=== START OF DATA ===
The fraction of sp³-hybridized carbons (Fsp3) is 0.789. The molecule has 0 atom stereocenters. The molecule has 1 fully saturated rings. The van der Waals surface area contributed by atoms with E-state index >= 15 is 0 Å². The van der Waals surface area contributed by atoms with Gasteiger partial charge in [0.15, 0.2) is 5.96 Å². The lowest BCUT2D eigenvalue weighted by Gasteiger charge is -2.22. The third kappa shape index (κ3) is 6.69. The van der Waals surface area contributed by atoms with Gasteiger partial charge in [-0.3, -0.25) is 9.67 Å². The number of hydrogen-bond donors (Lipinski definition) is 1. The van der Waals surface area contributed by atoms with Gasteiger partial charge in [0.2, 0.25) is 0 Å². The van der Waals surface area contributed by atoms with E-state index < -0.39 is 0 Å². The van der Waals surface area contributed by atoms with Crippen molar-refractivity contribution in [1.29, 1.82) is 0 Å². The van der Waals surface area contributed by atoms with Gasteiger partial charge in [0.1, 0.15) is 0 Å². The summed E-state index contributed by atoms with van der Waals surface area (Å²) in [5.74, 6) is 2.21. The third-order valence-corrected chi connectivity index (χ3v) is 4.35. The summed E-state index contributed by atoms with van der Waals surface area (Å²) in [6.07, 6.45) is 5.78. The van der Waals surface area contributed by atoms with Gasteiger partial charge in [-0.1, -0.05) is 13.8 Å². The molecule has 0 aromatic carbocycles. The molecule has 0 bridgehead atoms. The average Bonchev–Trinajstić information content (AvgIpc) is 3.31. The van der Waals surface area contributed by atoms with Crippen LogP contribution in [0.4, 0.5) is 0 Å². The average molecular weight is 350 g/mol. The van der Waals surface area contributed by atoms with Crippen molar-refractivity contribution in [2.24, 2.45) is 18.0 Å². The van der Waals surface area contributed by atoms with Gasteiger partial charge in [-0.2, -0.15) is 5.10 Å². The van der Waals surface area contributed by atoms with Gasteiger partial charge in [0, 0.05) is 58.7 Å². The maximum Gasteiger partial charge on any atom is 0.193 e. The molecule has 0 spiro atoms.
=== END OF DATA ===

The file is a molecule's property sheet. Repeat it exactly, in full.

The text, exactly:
The fraction of sp³-hybridized carbons (Fsp3) is 0.789. The molecule has 0 atom stereocenters. The molecule has 1 fully saturated rings. The van der Waals surface area contributed by atoms with E-state index >= 15 is 0 Å². The van der Waals surface area contributed by atoms with Gasteiger partial charge in [0.15, 0.2) is 5.96 Å². The lowest BCUT2D eigenvalue weighted by Gasteiger charge is -2.22. The third kappa shape index (κ3) is 6.69. The van der Waals surface area contributed by atoms with Gasteiger partial charge in [-0.3, -0.25) is 9.67 Å². The number of hydrogen-bond donors (Lipinski definition) is 1. The van der Waals surface area contributed by atoms with Gasteiger partial charge in [0.2, 0.25) is 0 Å². The van der Waals surface area contributed by atoms with E-state index < -0.39 is 0 Å². The van der Waals surface area contributed by atoms with Crippen molar-refractivity contribution in [1.29, 1.82) is 0 Å². The van der Waals surface area contributed by atoms with Gasteiger partial charge in [0.1, 0.15) is 0 Å². The summed E-state index contributed by atoms with van der Waals surface area (Å²) in [5.74, 6) is 2.21. The third-order valence-corrected chi connectivity index (χ3v) is 4.35. The summed E-state index contributed by atoms with van der Waals surface area (Å²) in [6.07, 6.45) is 5.78. The van der Waals surface area contributed by atoms with Gasteiger partial charge in [-0.1, -0.05) is 13.8 Å². The molecule has 0 aromatic carbocycles. The molecule has 0 bridgehead atoms. The average Bonchev–Trinajstić information content (AvgIpc) is 3.31. The van der Waals surface area contributed by atoms with Crippen LogP contribution in [0.4, 0.5) is 0 Å². The average molecular weight is 350 g/mol. The van der Waals surface area contributed by atoms with Crippen molar-refractivity contribution in [2.24, 2.45) is 18.0 Å². The van der Waals surface area contributed by atoms with Gasteiger partial charge in [-0.2, -0.15) is 5.10 Å². The van der Waals surface area contributed by atoms with Gasteiger partial charge in [0, 0.05) is 58.7 Å². The maximum Gasteiger partial charge on any atom is 0.193 e. The molecule has 0 spiro atoms.